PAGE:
Risk Professionals See Rise in Student Loan Defaults

Risk Professionals See Rise in Student Loan Defaults
Mark CappelJan 25, 2012
Key Takeaways:
  • Risk professionals forecast more student loan defaults in 2012
  • Foreclosures to hold steady.
  • Your options for resolving a delinquent student loan or avoiding foreclosure.

Student Loan Defaults to Rise, Mortgage Foreclosures to Stay Steady in 2012

A recent survey of nearly 400 risk professionals conducted by the Professional Risk Managers’ International Association, Fair Isaac, and the Columbia Business School found unease about student loan and mortgage delinquencies in the US. Here are the key findings and predictions for 2012:

  • 67.4% said the level of student loan delinquencies will rise
  • 47% said the level of mortgage delinquencies will increase
  • 54.3% said the average credit card balance will increase
  • 64% expect small businesses to request more credit, but only 35% of respondents expect banks to extend more credit to small businesses
  • 25.1% said the amount of consumer credit extended by lenders will increase

Regarding mortgages, those surveyed were slightly more pessimistic than last quarter. Today, 13% say they expect delinquencies to drop, which is a lower number than the results from a quarter before.

As for student loans, the 67% of respondents who believe student loans will rise is a jump of 19 points from results of the same question three months before. About 8% of respondents expect a drop in student loan delinquencies.

Dealing With a Delinquent Mortgage

Bills.com offers several resources for distressed homeowners. The first question a distressed homeowner should ask is, "Do I want to keep the home or sell it?"

Keep the Home

If you cannot afford your home loan payments, contact your mortgage servicer and ask if it offers a forbearance option. If your home’s market value is less than the balance of the loan, then consider a mortgage modification. In either case, you have several options to keep your home:

Sell the Home

If you need to sell the home, then compare the market value of the home and the balance(s) of your home loan(s). If the balance of the loan is greater than the value of the property, you are in a negative equity situation, which is called "upside-down" or "under water" in the real estate and mortgage business. If you are upside-down, call your mortgage servicer and ask about its Deed In Lieu Of Foreclosure or Short Sale. Another option is to allow a strategic default. However, doing so may result in you needing to resolve the deficiency balance.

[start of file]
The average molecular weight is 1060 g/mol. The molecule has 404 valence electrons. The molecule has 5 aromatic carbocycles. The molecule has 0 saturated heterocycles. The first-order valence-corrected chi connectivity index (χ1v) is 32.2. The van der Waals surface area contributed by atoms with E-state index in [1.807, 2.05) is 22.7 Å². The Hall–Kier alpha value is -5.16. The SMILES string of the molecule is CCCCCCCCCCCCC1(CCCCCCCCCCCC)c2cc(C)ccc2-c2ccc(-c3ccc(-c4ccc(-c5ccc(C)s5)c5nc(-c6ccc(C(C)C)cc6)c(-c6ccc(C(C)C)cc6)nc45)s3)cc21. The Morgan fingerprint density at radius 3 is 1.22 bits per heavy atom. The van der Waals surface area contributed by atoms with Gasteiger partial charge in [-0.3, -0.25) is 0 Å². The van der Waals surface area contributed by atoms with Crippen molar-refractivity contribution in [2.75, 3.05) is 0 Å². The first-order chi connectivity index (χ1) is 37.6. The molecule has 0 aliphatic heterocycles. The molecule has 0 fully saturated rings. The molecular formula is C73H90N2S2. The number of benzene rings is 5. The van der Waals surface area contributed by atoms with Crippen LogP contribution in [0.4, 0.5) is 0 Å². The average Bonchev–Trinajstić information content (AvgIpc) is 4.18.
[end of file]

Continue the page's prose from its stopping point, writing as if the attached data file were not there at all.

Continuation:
Bills.com generally recommends a deed in lieu of foreclosure or short sale over a strategic default or foreclosure, except in limited circumstances. It is difficult to give a general rule of thumb because situations vary greatly between different lenders and states, but in most cases a a foreclosure alternative makes sense because it:

  • Reduces the chance of a lender pursuing a deficiency balance judgment, where the lender has the legal right to do it
  • Leaves a homeowner with more leverage in negotiating a potential longer-term modification or other restructuring with their lender, and potentially staying in his or her home
  • Leaves the homeowner with a greater chance of minimizing credit harm, if the deficiency balance is forgiven

See the Bills.com foreclosure page to learn more about this process.

Dealing With Delinquent Student Loans

Bills.com offers resources for students with delinquent federal and private student loans.

Federal Student Loans

First, review the list below.

  • Federal Family Education Loans (FFEL)
    • Stafford
    • Consolidation
    • PLUS
  • Direct Loans (William D. Ford Direct Loan Program)
    • Stafford
    • Consolidation
    • PLUS
  • Federal Perkins Loans
  • Federal Grants
    • TEACH
    • Pell
    • Federal Supplemental Educational Opportunity Grants (FSEOG)
    • Academic Competitiveness
    • National SMART

If your loan or loans are one of the above, then see Federal Student Loan Default to learn about deferment, forbearance, or consolidation, plus the six different repayment programs the Dept. of Education offers federal student loan borrowers.

If you are unsure if your loan is private or federal, go to the Dept. of Education National Student Loan Data System Web page and enter the information you have about your loan.

Private Student Loans

If your loan is private, read the Bills.com article Private Student Loan Default to learn your options.

If you need a student loan, whether it is private or federal, start with the Bills.com Student Loans Information and Savings page.

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